The Copenhagen Conference of the Parties to come up with an agreement on climate change is clearly not making much headway. This may be the result of frozen mindsets, strong vested interests and ignorance[or Climategate]. The question is whether the additional time that the world would now have to arrive at an agreement at the next Conference of the Parties in Mexico will give us time and space to look at the larger problem of unsustainable development, of which climate change is at best a symptom. Human society cannot continue to ignore the vital dependence that exists between human welfare and the health of our natural resources.”

    Yes he gets it just like any half intelligent agnostic on AGW can, or a Hansen believer or a skeptic like Bellamy. We all got that critical bit that “climate change is at best a symptom” and while AGW devotees were completely absorbed in their crusade for a global cap and trade they were totally blind to the many and obvious criticisms of the practical mechanism itself, let alone the simple fact that they were treating at best a symptom of the true greater problem Pachauri outlines. Jones, Mann, et al have done us all a great favour in letting wiser heads see the greater folly of it all (they fell for the same temptation as objective scientists) and politicians like Abbott will no doubt benefit from that in the short term. However after the flames of Climategate have finally subsided and the smoke clears, politicians like Abbott will be left to deal with that real underlying environmental concern Pauchari outlines. It’s deep and it’s there. They’ll either have the true answers to deal with that or if they don’t they’ll quickly fall from favour. That’s for the Abbotts and all of us to think about now. Also if you see your beloved Plan A going up in smoke you need to think about your Plan B.

    That’s where I come back to. Assuming Copenhagen falls flat on it face again and with Climategate that appears certain now, do you (or Abbott and Rudd perhaps) see an immediate compromise with straight CO2E taxing and if so by how much?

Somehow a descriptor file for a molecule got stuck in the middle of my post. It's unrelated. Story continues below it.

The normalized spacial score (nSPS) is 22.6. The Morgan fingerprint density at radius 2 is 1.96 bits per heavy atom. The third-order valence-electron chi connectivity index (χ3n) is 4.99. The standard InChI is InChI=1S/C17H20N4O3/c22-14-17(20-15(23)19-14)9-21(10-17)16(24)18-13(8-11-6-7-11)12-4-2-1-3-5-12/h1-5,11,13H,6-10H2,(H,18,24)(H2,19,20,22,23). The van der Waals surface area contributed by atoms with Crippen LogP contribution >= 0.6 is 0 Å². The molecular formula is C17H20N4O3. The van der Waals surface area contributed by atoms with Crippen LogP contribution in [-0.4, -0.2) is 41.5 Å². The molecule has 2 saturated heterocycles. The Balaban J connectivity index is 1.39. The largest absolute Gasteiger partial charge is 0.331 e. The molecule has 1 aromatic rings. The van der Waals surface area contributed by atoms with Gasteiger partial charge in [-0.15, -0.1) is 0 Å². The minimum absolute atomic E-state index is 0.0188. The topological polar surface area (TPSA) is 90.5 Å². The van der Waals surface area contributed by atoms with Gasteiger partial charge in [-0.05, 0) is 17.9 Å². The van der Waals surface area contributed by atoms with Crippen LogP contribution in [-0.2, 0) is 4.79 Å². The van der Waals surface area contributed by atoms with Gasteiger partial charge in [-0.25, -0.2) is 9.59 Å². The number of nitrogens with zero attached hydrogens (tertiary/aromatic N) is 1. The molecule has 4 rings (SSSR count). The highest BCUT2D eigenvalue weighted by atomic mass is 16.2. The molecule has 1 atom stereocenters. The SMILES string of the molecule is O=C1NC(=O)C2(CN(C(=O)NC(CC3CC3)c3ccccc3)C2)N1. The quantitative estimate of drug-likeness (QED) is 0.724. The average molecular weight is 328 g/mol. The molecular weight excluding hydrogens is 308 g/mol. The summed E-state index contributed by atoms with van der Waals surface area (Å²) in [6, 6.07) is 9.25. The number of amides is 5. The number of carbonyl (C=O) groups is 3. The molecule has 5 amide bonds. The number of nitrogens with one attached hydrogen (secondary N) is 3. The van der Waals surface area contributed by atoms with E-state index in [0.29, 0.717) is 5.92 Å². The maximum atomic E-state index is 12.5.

• rog

    Whatever Abbott stands for is irrelevant – Rudd has a considerable mandate which he has maintained from 2007.

  • derrida derider

    Harry, take a look at the huge serve Turnbull has just directed at Abbott and the deniers in the party room. After the disgraceful way they behaved last week I can’t say I blame him, but the turmoil in the Libs is not ending anytime soon.

  • hc

    I posted it in full above. I don’t blame Turnbull. Abbott has been a weathervane on the climate change.

  • penguin peregrine

    I’m not quite sure how embracing a ‘central-planning-supply-driven approach’ squares with Abbott’s statements that there is too much regulation on the country. I’m also not quite sure how he’s planning to pay for this direct action which will also certainly involve tougher regulation of buildings for energy efficiency purposes.

    The risk Abbott runs with this anti-ETS campaign is whether he can be both environmentally credible and economically feasible (to paraphrase the ALP’s tests on the CPRS) in his alternative measures. If not, it will very quickly look like a climate skeptic stance and also potentially blow a colossal hole in the Coalition’s much vaunted economic management credentials.

    Not sure we can read much into a couple of booths in Chatswood and Hornsby. Every analysis seems to miss a rather important point – the Greens are to the left of Labor and some people who vote Labor are more likely to turn to the right and vote Liberal regardless of the whole ETS debate. Probably all you can say for the Abbott change was it sured up the ‘base’ – conservative – vote from running off to the 9 Fred Nile candidates!

    Would be fascinating though if some of those results in Wahroonga and St Ives which swung to the Greens were repeated in say, North Sydney, at a Federal election.